Read the Introduction:

The latest issue of Chimurenga’s pan-African quarterly gazette, the Chronic, explores ideas around mythscience, science fiction and graphic storytelling. Like previous editions of the Chronic, this edition is borne out of an urgent need to write our world differently – beyond the dogma of growth and development and the endless stream of future projections released by organisations like the IMF and the World Bank.

In opposition to the idea of the future as progress – a linear march through time – we propose a sense of time is innately human: “it’s time” when everyone gets there.

Science fiction on the continent is always said to be nascent, always on the cusp of emerging. A fact that has little to do with literature produced by writers from the continent and more to do with the bureaucratisation of African literature as a discipline of study.

Admittedly, “African science fiction” is a much contested term and our interest is not in questions around the genre – what African science fiction may or may not be – but in its story telling capacity: its radical ability to imagine new futures and new pasts in the here and now.

Moreover, Africa has a long history of producing comics that have pushed the boundaries of time and space and rewired seemingly redundant technology into new forms, from popular photo comics such as African Film produced by Drum in Nigeria, Kenya and Ghana through the 70s and 80s to guerrilla publishing initiatives such as Kinshasa’s Mfumu’Eto and Zebulon Dread’s Hei Voetsek in Cape Town that flourished in the 1990s.

Drawing on this legacy we invited artists to produce graphic adaptations of stories that speak of everyday complexities in the world in which we live, in which we imagine we will live and in which we want to live.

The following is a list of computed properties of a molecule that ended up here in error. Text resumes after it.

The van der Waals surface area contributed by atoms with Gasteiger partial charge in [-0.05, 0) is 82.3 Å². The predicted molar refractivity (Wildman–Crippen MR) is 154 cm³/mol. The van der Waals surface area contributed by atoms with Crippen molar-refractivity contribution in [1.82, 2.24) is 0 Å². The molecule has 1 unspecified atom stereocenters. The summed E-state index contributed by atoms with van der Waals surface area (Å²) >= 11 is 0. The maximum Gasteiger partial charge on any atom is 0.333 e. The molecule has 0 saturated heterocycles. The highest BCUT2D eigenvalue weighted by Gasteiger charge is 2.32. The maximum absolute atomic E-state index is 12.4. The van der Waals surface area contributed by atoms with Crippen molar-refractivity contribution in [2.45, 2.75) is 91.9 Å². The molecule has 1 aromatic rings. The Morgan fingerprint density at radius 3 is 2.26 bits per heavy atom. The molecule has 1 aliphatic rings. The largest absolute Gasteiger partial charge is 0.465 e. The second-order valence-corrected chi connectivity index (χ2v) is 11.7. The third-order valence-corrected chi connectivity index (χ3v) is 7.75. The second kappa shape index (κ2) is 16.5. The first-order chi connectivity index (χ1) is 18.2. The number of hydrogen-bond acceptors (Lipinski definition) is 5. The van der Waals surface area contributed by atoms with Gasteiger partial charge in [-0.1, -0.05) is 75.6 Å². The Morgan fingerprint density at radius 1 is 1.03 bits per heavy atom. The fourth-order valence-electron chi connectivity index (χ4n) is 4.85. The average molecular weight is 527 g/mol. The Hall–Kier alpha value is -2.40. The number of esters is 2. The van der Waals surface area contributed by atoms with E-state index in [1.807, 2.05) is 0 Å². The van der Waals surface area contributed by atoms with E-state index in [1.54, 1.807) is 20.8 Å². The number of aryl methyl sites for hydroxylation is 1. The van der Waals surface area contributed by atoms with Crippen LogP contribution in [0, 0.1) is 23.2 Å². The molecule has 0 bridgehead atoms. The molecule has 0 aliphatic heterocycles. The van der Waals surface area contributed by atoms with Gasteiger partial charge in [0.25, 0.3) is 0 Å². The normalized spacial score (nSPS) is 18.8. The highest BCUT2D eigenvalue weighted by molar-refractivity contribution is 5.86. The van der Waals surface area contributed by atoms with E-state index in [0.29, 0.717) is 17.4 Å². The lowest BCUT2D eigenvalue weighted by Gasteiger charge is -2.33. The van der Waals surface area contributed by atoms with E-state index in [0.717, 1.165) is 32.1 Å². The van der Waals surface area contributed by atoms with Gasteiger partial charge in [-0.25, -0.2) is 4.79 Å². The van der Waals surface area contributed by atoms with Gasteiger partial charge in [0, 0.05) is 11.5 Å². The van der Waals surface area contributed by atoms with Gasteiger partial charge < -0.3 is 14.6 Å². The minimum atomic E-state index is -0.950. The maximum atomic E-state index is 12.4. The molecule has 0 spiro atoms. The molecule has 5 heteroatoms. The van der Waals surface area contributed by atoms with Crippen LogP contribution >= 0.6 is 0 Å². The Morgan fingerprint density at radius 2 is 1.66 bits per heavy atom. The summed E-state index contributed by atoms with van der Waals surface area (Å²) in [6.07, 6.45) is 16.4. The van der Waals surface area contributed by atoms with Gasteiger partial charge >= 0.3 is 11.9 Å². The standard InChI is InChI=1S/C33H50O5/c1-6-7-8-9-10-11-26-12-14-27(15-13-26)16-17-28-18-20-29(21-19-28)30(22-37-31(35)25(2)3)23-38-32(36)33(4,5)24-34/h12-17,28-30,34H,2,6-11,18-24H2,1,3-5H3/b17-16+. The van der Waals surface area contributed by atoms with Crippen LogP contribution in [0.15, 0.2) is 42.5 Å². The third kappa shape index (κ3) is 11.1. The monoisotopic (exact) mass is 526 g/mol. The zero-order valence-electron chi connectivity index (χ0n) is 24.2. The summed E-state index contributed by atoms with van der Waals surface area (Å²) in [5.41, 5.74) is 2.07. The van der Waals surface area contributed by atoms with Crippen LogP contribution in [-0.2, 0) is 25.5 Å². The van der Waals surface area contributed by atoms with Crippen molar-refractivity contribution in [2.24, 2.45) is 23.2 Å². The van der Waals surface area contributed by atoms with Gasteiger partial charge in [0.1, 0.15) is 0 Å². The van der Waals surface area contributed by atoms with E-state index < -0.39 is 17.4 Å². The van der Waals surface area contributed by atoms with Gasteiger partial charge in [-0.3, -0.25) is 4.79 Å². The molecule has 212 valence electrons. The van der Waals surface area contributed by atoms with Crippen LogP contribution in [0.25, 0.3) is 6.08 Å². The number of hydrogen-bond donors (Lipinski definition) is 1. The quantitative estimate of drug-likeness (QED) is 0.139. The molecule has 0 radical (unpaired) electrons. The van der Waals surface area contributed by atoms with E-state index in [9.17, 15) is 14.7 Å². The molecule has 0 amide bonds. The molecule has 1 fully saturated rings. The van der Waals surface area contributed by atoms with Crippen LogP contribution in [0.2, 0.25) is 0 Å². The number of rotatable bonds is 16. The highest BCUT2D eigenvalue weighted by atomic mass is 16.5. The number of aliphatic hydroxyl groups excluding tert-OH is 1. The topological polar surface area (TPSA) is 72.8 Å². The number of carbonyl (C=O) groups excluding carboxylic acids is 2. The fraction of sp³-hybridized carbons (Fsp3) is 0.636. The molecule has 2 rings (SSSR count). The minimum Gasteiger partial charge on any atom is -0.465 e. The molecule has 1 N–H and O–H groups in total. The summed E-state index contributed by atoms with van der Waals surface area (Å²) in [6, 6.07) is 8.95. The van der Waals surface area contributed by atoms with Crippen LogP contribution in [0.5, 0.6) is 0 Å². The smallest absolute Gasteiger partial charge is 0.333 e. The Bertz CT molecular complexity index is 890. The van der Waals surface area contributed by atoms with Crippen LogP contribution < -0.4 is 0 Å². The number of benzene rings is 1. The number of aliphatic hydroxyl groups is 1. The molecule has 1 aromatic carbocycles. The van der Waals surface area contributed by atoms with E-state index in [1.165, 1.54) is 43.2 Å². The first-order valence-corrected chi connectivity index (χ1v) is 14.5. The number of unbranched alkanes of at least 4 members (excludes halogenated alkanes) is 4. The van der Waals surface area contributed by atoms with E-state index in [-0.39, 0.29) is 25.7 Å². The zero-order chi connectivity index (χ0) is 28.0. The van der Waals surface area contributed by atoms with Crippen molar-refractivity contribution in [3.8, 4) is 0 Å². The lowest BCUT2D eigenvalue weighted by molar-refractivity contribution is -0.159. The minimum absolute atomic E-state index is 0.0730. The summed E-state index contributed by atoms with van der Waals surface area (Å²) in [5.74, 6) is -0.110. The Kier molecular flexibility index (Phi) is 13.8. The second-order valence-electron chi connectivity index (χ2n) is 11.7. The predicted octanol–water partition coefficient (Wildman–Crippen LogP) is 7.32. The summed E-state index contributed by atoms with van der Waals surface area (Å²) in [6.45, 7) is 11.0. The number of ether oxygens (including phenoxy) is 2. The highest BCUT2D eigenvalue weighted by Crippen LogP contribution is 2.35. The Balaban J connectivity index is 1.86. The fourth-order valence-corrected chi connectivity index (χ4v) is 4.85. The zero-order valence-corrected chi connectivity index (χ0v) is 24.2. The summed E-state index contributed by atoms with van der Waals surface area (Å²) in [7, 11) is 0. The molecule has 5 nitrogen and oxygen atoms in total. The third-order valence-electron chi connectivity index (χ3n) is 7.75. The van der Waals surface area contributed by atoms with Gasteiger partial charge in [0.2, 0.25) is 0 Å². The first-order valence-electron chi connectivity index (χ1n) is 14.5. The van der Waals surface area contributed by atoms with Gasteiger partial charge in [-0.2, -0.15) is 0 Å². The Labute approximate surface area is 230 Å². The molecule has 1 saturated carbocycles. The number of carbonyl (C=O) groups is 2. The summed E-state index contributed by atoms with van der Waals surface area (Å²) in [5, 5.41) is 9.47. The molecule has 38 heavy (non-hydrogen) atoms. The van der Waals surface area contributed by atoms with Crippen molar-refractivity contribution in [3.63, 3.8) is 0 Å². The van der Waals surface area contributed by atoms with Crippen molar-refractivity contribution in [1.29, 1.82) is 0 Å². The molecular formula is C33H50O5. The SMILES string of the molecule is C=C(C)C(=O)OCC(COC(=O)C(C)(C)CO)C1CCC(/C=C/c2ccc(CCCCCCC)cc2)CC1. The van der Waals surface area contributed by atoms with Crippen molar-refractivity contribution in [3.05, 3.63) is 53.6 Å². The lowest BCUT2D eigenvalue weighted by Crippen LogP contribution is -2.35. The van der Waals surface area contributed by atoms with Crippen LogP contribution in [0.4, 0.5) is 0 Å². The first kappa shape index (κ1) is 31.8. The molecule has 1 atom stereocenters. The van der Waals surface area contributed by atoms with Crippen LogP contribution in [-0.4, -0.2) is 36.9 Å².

This issue includes the graphic story “Avions de Nuit” by Pumle April. In an article for Chronic, April explains the meaning and symbolism behind the phrase “Avions de Nuit”:

Read the article:

In the Cameroonian imaginary “Avions de nuit” (night planes) are tiny vessels fuelled by the blood of their cargo, that make nightly flights across the Atlantic (or to neighbouring oil economies like Chad, Gabon or Equatorial Guinea – nuff people in Nigeria) carrying passages into slavery. According to news reports they could be as small as an empty tin of sardines or even a box of matches – yet despite their size any one of these planes can carry as many as twenty jumbies and fly out to great distances, with a common goal – to suck dry human beings.

The shell-body that remains would be asked: “who sold you?”

In South Africa thikholoshe extract the souls of innocent victims and transport them to the mythical kingdom of Gwadana, where they are harnessed to ride baboons through the night skies as Isisthunzela, doing the bidding of their masters.

Read an extract from “Avions de Nuit”:

Avions de Nuit by Books LIVE on Scribd

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Making us laugh while it makes us think – The Curious Case of Dassoukine’s Trousers, the English debut from award-winning Moroccan author Fouad Laroui



The Curious Case of Dassoukine's TrousersThis Fiction Friday, read an excerpt from The Curious Case of Dassoukine’s Trousers, the long-awaited English-language debut from Morocco’s most prominent contemporary writer, Fouad Laroui.

In its original French, The Curious Case of Dassoukine’s Trousers won the Prix Gouncourt de Nouvelles, France’s most prestigious literary award, for best short story collection.

In the introduction to the English edition, award-winning Moroccan-American novelist and essayist Laila Lalami says: “Laroui’s prose moves fluidly between languages, between high and low culture, between affecting personal commentary and sharp cultural associations. This constant code-switching is no doubt a testament to a life lived between cultures, and made all the richer for it.